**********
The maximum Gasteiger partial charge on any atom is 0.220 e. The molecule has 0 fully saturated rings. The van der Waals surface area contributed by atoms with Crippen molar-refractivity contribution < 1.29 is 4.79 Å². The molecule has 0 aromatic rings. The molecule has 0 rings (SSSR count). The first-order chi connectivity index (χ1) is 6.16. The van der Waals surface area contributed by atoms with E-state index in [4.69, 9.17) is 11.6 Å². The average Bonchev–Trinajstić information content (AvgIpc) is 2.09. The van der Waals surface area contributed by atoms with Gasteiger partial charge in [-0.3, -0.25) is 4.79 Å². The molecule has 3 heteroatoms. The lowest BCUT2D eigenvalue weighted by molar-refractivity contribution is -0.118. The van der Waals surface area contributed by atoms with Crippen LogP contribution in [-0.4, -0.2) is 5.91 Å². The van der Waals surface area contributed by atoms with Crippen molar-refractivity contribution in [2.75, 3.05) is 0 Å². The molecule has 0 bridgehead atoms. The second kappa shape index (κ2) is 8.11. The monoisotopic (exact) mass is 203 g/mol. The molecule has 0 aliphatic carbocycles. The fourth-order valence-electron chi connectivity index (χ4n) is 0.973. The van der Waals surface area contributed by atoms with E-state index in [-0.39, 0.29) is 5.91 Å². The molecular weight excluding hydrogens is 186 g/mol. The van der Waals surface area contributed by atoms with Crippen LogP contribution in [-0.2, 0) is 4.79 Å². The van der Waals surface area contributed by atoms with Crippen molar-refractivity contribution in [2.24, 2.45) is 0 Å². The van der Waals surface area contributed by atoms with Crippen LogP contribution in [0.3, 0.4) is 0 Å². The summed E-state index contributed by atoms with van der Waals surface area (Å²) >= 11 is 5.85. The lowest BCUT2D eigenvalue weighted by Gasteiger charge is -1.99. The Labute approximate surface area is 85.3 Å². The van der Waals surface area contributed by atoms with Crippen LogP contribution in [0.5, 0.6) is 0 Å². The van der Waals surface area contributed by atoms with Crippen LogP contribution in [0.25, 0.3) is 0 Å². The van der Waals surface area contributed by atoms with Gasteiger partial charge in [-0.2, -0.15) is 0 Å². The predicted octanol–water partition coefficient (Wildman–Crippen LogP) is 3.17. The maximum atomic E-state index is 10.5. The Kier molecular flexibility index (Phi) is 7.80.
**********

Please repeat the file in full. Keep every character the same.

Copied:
The maximum Gasteiger partial charge on any atom is 0.220 e. The molecule has 0 fully saturated rings. The van der Waals surface area contributed by atoms with Crippen molar-refractivity contribution < 1.29 is 4.79 Å². The molecule has 0 aromatic rings. The molecule has 0 rings (SSSR count). The first-order chi connectivity index (χ1) is 6.16. The van der Waals surface area contributed by atoms with E-state index in [4.69, 9.17) is 11.6 Å². The average Bonchev–Trinajstić information content (AvgIpc) is 2.09. The van der Waals surface area contributed by atoms with Gasteiger partial charge in [-0.3, -0.25) is 4.79 Å². The molecule has 3 heteroatoms. The lowest BCUT2D eigenvalue weighted by molar-refractivity contribution is -0.118. The van der Waals surface area contributed by atoms with Crippen LogP contribution in [-0.4, -0.2) is 5.91 Å². The van der Waals surface area contributed by atoms with Crippen molar-refractivity contribution in [2.75, 3.05) is 0 Å². The molecule has 0 bridgehead atoms. The second kappa shape index (κ2) is 8.11. The monoisotopic (exact) mass is 203 g/mol. The molecule has 0 aliphatic carbocycles. The fourth-order valence-electron chi connectivity index (χ4n) is 0.973. The van der Waals surface area contributed by atoms with E-state index in [-0.39, 0.29) is 5.91 Å². The molecular weight excluding hydrogens is 186 g/mol. The van der Waals surface area contributed by atoms with Crippen LogP contribution in [-0.2, 0) is 4.79 Å². The van der Waals surface area contributed by atoms with Crippen molar-refractivity contribution in [2.24, 2.45) is 0 Å². The van der Waals surface area contributed by atoms with Crippen LogP contribution in [0.3, 0.4) is 0 Å². The summed E-state index contributed by atoms with van der Waals surface area (Å²) >= 11 is 5.85. The lowest BCUT2D eigenvalue weighted by Gasteiger charge is -1.99. The Labute approximate surface area is 85.3 Å². The van der Waals surface area contributed by atoms with Crippen LogP contribution in [0.5, 0.6) is 0 Å². The van der Waals surface area contributed by atoms with Crippen LogP contribution in [0.25, 0.3) is 0 Å². The van der Waals surface area contributed by atoms with Gasteiger partial charge in [-0.2, -0.15) is 0 Å². The predicted octanol–water partition coefficient (Wildman–Crippen LogP) is 3.17. The maximum atomic E-state index is 10.5. The Kier molecular flexibility index (Phi) is 7.80.